Eye-Controlled Video Game


I thought this was pretty awesome; it is the first eye controlled video game. On top of that, it is the classic arcade game Asteroids. It was created by a company called Tobii that develops eye-tracking technology. The game itself only has one button that you use only once to start the game. After that, the game uses a strip of infrared sensors below the screen to scan your eyes and calibrate the system. The Earth stands in the middle of the screen, all you have to do is look at an incoming asteroid, pause slightly to shoot, and move on to the next target. Click on the link to watch the video game in action. Each machine costs $15,000, and there will only be 50 made.

I think this has awesome implications for the future of video gaming. One major improvement will be that controls no longer have to be done by the hand. As seen by Kinect, and now this game, full body movements can be used as controls in the game. Essentially, this fully immerses the player in the video game action. Add in 3-D, and you have yourself the mini-matrix. Not only is this great news for the gaming industry but for all other sorts of industries as well. I can envision this being used to help the disabled communicate without having to physically implant electrodes in their brains. It the future quadriplegics will be able to use sort of technology to communicate through computers that will free them from the constraints of their body. Just by tracking their eye movements, computers would be able to write out sentences for them so they can communicate with other people. This sort of technology could also be used to help them get around and do everyday activities.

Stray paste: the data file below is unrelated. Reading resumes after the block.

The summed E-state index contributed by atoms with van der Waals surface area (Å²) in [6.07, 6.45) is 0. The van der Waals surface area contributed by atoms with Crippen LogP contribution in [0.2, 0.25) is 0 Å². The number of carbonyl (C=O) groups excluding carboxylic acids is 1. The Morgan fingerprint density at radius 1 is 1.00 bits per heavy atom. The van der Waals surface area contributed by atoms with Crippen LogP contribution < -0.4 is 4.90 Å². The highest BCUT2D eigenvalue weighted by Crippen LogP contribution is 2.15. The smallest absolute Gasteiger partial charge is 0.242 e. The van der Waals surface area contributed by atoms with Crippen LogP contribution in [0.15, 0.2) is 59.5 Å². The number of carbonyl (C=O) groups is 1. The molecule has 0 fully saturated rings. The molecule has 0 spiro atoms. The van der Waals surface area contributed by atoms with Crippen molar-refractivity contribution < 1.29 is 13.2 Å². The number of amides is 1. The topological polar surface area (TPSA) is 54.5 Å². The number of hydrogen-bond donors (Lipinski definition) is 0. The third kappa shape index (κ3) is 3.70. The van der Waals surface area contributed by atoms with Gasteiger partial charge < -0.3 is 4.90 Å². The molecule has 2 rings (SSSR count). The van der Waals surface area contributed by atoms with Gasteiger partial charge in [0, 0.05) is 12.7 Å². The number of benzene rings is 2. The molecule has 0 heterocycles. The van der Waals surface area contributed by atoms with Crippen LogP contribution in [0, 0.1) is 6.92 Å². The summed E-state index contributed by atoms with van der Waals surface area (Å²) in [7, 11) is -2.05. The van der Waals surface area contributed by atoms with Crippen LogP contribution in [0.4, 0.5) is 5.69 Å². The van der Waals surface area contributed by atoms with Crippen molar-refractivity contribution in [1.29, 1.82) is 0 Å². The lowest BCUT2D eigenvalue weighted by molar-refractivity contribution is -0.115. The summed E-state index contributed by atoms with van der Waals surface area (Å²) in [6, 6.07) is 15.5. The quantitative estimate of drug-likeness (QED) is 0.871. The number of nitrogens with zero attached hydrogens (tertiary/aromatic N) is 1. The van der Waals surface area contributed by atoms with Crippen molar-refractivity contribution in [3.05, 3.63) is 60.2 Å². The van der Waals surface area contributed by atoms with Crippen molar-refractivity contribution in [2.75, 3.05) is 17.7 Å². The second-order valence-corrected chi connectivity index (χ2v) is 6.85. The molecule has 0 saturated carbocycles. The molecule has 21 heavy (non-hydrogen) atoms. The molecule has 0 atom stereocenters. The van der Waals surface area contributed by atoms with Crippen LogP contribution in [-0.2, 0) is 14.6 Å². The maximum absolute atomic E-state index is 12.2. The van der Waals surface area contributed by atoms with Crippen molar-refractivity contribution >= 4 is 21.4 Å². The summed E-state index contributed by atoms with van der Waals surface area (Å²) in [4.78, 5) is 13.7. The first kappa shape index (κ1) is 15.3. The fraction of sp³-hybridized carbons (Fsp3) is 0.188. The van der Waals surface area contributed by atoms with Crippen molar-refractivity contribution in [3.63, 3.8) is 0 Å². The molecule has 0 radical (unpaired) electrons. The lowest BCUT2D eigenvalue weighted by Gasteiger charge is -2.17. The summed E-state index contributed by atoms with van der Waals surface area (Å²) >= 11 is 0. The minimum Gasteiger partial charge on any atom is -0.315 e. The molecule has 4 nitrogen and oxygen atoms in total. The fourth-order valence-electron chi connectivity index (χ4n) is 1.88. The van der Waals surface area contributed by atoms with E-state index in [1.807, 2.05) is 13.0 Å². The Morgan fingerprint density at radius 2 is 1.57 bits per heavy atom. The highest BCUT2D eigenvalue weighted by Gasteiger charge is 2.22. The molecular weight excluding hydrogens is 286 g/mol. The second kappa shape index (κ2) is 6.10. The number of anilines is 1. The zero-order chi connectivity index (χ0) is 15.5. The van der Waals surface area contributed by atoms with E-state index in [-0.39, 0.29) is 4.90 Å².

I could also see this kind of technology being implemented in the courtroom. It is commonly accepted that people make different eye movements when lying compared to when they are telling the truth. This type of technology could record eye movements of witnesses or defendants for example and confirm when a person is telling the truth or lying.

These are only a few of the many possibilities this technology has to offer. Check out the video though because it is pretty cool. Definitely a mind-blowing advancement since the time the actual game was released in 1979.


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